Even now, the spritely 76-year-old calls himself “a refugee from heaven,” who will never leave his country and will only retire when he goes to his grave.

You May Like

Video Anti-Muslim Sponsor of Texas Cartoon Contest Draws Ire

Pamela Geller's supporters say she speaks truth about sensitive topic, while critics say she preaches 'that Islam is inherently evil' More

East Meets West in Exhibition Showing Chinese Influence on Fashion

Metropolitan Museum of Art exhibition juxtaposes influence of art, imagery and culture, from Imperial China to the present day, on Western fashion and design More

South Africa Begins New Love Affair With Vinyl Records

Enthusiasts say the 'rebirth' of vinyl is resulting in a rebirth of music in South Africa More

This forum has been closed.
Comment Sorting
Comments
     
by: Hannah Glay from: Police Academy Road, Lib.
February 21, 2013 8:17 AM
This is what well call true christianity Bishop Paride. Jesus said. I was hungry and you fed me, naked and you clothed me.
May God continue to bless you and also raise up another Bishop Paride after you shall have left the face of this earth.

by: Ole Kragelund from: Denmark
February 20, 2013 11:39 PM
I hope this bishop will be appointed as the next Pope. He deserves it - and even more so does the World....

by: JKF from: Ottawa, Canada
February 20, 2013 5:06 PM
A wonderful story of a great humanitarian, which we can all be proud off; we need millions of more people like Catholic Bishop Paride Taban, to turn this world around. Unfortunately, such people are rare.

Featured Videos

Your JavaScript is turned off or you have an old version of Adobe's Flash Player. Get the latest Flash player.
Mass Grave Exposes Entrenched Trafficking in Thailandi
X
May 05, 2015 5:50 PM
Police in southern Thailand have found two more camps believed to have held human trafficking victims -- one containing a buried skeleton. This comes just days after officials announced arrests in connection with the grisly discovery of 26 bodies in a mass grave at another location. Officials suspect as many as 400 mostly ethnic Rohingya from Myanmar were being held for ransom at the remote camp near the Malaysian border. Steve Sandford reports on developments in the case.
Video

Video Mass Grave Exposes Entrenched Trafficking in Thailand

Police in southern Thailand have found two more camps believed to have held human trafficking victims -- one containing a buried skeleton. This comes just days after officials announced arrests in connection with the grisly discovery of 26 bodies in a mass grave at another location. Officials suspect as many as 400 mostly ethnic Rohingya from Myanmar were being held for ransom at the remote camp near the Malaysian border. Steve Sandford reports on developments in the case.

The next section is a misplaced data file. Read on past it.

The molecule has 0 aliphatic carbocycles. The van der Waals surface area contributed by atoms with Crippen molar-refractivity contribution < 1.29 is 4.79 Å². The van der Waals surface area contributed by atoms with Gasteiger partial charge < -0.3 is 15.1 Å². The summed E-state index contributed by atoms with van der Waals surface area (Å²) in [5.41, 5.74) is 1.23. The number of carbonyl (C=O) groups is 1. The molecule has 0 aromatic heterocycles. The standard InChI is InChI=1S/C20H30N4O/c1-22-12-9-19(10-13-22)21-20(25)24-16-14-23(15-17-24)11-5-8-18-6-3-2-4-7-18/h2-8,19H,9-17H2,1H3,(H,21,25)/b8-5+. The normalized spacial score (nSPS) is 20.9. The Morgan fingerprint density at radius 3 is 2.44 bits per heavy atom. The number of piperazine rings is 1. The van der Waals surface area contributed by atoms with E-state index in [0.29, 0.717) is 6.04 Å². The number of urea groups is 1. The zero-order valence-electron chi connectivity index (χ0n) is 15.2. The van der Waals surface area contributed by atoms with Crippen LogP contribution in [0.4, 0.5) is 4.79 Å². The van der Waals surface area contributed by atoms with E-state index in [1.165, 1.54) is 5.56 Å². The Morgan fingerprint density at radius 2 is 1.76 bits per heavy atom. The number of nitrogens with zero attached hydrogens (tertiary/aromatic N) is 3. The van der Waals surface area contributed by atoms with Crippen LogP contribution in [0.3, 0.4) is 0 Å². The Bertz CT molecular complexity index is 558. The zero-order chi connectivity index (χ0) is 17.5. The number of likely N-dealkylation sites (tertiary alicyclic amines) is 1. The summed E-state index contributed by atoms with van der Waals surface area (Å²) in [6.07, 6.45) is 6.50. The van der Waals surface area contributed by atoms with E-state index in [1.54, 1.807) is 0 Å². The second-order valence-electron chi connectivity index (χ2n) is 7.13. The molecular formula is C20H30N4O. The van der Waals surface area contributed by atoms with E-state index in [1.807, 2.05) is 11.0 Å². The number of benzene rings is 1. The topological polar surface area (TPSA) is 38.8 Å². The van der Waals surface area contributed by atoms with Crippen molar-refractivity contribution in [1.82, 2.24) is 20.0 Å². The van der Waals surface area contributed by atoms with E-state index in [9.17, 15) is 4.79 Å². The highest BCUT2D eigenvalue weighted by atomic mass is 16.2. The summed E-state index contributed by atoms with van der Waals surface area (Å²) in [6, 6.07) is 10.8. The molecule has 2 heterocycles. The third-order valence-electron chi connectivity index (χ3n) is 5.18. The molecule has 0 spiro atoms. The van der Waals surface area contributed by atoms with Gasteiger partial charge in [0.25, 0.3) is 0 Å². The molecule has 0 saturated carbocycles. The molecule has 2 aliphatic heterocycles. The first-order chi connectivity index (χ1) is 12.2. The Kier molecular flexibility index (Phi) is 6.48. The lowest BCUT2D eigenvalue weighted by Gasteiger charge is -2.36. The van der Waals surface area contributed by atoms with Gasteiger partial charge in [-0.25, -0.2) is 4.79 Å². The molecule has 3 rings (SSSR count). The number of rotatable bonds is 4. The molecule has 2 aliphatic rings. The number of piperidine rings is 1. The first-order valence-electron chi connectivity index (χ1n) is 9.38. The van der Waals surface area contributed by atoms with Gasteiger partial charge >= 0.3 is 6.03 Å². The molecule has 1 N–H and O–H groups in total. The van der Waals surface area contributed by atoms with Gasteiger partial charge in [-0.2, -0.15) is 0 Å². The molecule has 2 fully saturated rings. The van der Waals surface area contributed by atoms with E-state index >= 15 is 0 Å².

Video

Video Russia's 'Victory Day' Glory Over Nazis Overshadowed by Ukraine

ussia is preparing to commemorate the 70th anniversary of the end of World War II, known since the Soviet era as “The Great Patriotic War,” with a massive parade on May 9th of military hardware and millions of medals handed out to veterans or their relatives. But critics say the Soviet-style display of power and nationalism overshadows tragic scars during and after the war that still influence politics and foreign policy, especially in the current Ukraine crisis.
Video

Video WWII Anniversary Brings Old Friends and New Worries

The 70th anniversary of the end of World War II has special significance, with Russia becoming more assertive in Ukraine and sending its military planes to the edges of western countries’ airspace. Changes in the geostrategic balance and the transatlantic relationship are felt across the continent, not least in German towns that have hosted U.S. military bases since the defeat of Nazi Germany. VOA’s Al Pessin visited Schweinfurt, Germany, where a large base closed last year.
Video

Video Abraham Lincoln Funeral Re-created for 150th Civil War Anniversary

Over the last four years, commemorative events to mark the 150th anniversary of the U.S. Civil War have brought thousands of visitors to battlefields and historic landmarks across the country. As VOA's Kane Farabaugh reports from the Midwest state of Illinois, the final event in the Civil War's sesquicentennial honors the final journey home of the slain American President, Abraham Lincoln.
Video

Video Campaign Raises Money to 'Uncuff' Journalists

Beginning Sunday – World Press Freedom Day – the Committee to Protect Journalists, a private U.S. group, is launching a campaign to bring attention to their plight and encourage efforts to free them. Deborah Block reports.